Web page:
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I'm evaluating implementation strategies for the observer pattern, and one of the requirements is for the base Subject class to reach a method in a derived (concrete) class of an Event class.

In a prototype implementation I have reached this code in the concrete event class:

// a concrete event
class evZoom : public AbstractEvent
{
public:
    virtual void Fill( Subject *aZoomManager)
    {
        mRatio = dynamic_cast<ZoomManager *>(aZoomManager)->mRatio;
    }

    int mRatio;
};

Now I am bothered by the fact that each concreate event will have to perform this type cast.

In other words, I care for code simplicity and shortness, where I'd rather concrete classes (of which there are many) to have more elegant code, traded with a more complex base class code (for which there is one).

So the solution I came up with is to use a mediator (ie, one between the base class and the concrete class) template to do the typecasting.

The full implementation looks like so:

// For Dec
class Subject;

// A non template abstract base class for the Subject class to work with.
class AbstractEvent
{
public:
    virtual void Fill ( Subject *aSubject ) = 0;
};

// A mediator class to do the type casting
template < class TSubject >
class Event : public AbstractEvent
{
public:
    // This is where we do the type cast.
    virtual void Fill ( Subject *aSubject )
    {
        TSubject *iSubject = dynamic_cast<TSubject *>(aSubject);
        // Somehow the compiler knows to call the abstract method below, but if
        // we change its name we'll get an infinite loop - cranky.
       Fill( iSubject );
    }

    // And a new abstract method to be implemented by concrete events.
    virtual void Fill ( TSubject *aSubject ) = 0;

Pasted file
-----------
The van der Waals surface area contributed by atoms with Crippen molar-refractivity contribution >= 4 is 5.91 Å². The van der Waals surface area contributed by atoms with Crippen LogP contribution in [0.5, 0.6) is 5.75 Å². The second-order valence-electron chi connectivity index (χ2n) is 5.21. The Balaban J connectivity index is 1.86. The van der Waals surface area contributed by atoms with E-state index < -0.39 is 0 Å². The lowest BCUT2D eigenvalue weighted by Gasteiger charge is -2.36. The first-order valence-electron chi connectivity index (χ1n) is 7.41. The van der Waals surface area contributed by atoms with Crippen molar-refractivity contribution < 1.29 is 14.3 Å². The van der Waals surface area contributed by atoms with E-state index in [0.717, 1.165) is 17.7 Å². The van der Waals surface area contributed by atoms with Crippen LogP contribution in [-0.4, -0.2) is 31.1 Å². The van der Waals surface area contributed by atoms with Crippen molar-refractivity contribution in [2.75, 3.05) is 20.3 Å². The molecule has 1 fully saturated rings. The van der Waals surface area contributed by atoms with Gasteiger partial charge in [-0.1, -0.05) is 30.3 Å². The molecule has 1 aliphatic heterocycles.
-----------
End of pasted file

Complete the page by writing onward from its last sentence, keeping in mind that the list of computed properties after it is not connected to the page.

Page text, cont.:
};

// The subject base class
class Subject
{
public:
    // virtual destructor to make this class polymorphic 
    // so we can cast it dynamically.
    virtual ~Subject() { }

    void Subscribe( AbstractEvent *aEvent )
    {
        aEvent->Fill( this );
    }
};

// A concrete subject class.
class ZoomManager : public virtual Subject
{
public:
    int mRatio;
};

// The concrete event
class evZoom : public Event< ZoomManager >
{
public:
    virtual void Fill( ZoomManager *aZoomManager )
    {
        mRatio = aZoomManager->mRatio;
    }

    int mRatio;
};

int main(int argc, const char * argv[])
{
    ZoomManager iZoomManager;
    evZoom      *iEvent = new evZoom();

    iZoomManager.Subscribe( iEvent );

    return 0;
}    

The only problem with this is that I have a gut feeling that there is a better solution; largely as I don't recall ever seeing a mediator class like the one above in any source or library - but could be my inexperience.

Could someone advise on a better solution to the one above?

share|improve this question
    
Is ZoomManager the only type you are expecting on Fill()? Why not change the signature of the method? –  imreal Nov 21 '12 at 2:11
    
No - there might be many concrete subjects: ZoomManager, ScrollManager, Composite, etc. –  Izhaki Nov 21 '12 at 2:14
    
Are you just trying to do a switch of all the possible types? If so it calls for double dispatch. dynamic_cast is usually a bad idea. –  imreal Nov 21 '12 at 2:15
    
I'm not sure what exactly you mean by 'switch of all the possible types', but there are hundrads of concrete subjects and as this is part of a framework, an application using it might add a few hundrads more - all unknown to the framework itself. Would this rule out double dispatch? –  Izhaki Nov 21 '12 at 2:24
    
What I mean is that on Fill you seem to be expecting a ZoomManager every time, either that or you have a switch (cases for every one of them) that decide what to do with other concrete types. –  imreal Nov 21 '12 at 2:31

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